16 September 2014

Warblers of JEO - Part 1

Week 35, 29 August 2014 - Jahra East Outfall (JEO)

Summer breeding is over for the Warblers of JEO and if you are a Warbler fan, August is the month to visit Kuwait and work your way through the confusing array of 1st-year youngsters and moulting (worn) adults - it truly is a challenge!

In this first part, I will feature an 'Acro' that Kuwait should be truly proud of and conserve as vigorously as possible; the Endangered Basra Reed Warbler (Acrocephalus griseldis). A Warbler that is named after Basra, the capital city of Basra Province in Iraq (only 125km away from Jahra East as the Crow sorry Warbler flies).

It is a Warbler of the genus Acrocephalus and is listed as Endangered on the current IUCN Red List of Threatened Species as it has a small population (between 1,500 - 7,000 mature individuals) which is estimated to be undergoing very rapid and continuing decline due to extensive and recently accelerating drainage of it's prime breeding habitat. This is a species that is one of the key indicators of wetland health. 

The primary breeding ground is the Mesopotamian Marshes of south-east Iraq and probably in south-west Iran in the Hawr Al Hawizeh marsh complex of Khuzestan. In 2007 two pairs were confirmed breeding in the Hula Valley in Israel and in 2009 Basra Reed I photographed a juvenile bird which confirmed breeding in Kuwait at JEO (although it was suspected that they were breeding previously, it was never confirmed). 

Now, on today's visit in 2014 I again photographed at least one 1st year (juvenile) bird which suggests that Basra in all likelihood, bred again at JEO which is fantastic news for local birders and Kuwait. To be absolutely conclusive, we would really need to find a nest in breeding season, but the habitat is very dense, the breeding birds very shy and secretive; so it will be a difficult task. In my opinion, it is not worth the risk of disturbing this endangered species whilst they are breeding - we want to encourage them to stay, not scare them off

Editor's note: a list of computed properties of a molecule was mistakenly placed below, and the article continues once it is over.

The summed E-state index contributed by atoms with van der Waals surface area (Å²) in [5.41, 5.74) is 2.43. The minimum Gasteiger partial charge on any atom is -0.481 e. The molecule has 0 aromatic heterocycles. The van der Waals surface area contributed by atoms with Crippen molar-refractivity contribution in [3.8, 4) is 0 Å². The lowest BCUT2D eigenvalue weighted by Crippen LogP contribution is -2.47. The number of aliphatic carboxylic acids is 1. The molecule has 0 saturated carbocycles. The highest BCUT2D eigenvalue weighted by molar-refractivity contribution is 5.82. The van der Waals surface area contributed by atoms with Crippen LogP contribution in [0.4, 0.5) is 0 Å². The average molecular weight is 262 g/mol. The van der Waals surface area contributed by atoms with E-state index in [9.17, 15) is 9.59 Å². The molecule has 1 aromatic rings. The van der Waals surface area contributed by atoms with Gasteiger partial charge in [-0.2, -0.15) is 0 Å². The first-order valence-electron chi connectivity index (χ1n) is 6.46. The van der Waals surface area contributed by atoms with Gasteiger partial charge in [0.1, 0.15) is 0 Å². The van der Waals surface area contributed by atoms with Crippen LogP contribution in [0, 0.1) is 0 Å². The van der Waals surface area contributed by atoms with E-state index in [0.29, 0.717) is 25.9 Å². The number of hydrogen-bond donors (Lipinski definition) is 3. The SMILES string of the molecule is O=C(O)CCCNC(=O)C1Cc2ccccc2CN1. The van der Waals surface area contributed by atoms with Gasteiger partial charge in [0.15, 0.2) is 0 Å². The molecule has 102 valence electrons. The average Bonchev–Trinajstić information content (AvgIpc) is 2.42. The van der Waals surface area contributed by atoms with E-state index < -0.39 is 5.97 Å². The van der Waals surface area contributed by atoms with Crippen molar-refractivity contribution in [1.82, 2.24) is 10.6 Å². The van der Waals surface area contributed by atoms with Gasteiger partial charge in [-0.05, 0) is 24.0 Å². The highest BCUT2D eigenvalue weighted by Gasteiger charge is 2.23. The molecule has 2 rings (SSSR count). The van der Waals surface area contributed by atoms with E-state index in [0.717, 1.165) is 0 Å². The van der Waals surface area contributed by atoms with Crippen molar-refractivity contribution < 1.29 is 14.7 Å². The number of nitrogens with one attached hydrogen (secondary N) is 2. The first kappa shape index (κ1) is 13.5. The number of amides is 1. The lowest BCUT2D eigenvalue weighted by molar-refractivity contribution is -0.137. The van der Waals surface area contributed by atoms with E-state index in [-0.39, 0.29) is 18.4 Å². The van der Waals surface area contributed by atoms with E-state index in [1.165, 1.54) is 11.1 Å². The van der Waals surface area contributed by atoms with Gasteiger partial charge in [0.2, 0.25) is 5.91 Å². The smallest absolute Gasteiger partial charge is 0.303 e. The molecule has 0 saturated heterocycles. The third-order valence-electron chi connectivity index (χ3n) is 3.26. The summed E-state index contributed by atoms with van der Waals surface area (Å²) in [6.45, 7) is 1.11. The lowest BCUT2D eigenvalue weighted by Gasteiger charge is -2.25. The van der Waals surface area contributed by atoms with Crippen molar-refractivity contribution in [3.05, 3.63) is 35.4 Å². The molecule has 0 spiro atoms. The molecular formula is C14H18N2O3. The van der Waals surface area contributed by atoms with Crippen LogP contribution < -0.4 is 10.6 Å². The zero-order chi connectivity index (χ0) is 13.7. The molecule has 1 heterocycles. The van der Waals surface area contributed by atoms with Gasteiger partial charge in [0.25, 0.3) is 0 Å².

This means with the continued loss of habitat in the Basra marshes, Kuwait could become a key secondary breeding location for this Endangered species, which means that that it is important that this site and habitat is preserved and protected all year round.

Basra Reed Warblers are migrants and after breeding are seen on passage in both Kuwait and Saudi Arabia as they head south to Africa and countries like Sudan, south Sudan, Ethiopia, south Somalia, south-east Kenya, east Tanzania, south Malawi and Mozambique for the African summer.

Kuwait has a unique opportunity to really make an impact on the long term survival of this species and all it will take is the conservation and protection of the known breeding habitat of this species. From what I hear, plans are afoot to do just this and that truly will be a big step in the right direction for the species future and for conservation initiatives in Kuwait.

As mentioned, there was a smorgasbord of Warblers on offer this morning, but these images of Basra Reed (1st year birds in fresh plumage as well as moulting adults) all show long primary projections and relatively long and slim bills and trust me, among some of the other Acro's this wasn't always obvious - especially since they are not stationary for long in dense habitat! At this point I would like to thank Peter Kennerley who double checked my ID's and helped with the aging

The images below are of the 1st-year (juvenile) bird in fresh plumage
1st year Basra Reed Warbler (Acrocephalus griseldis)

These images are of a worn (moulting) adult - probably post breeding

Worn adult Basra Reed Warbler (Acrocephalus griseldis)

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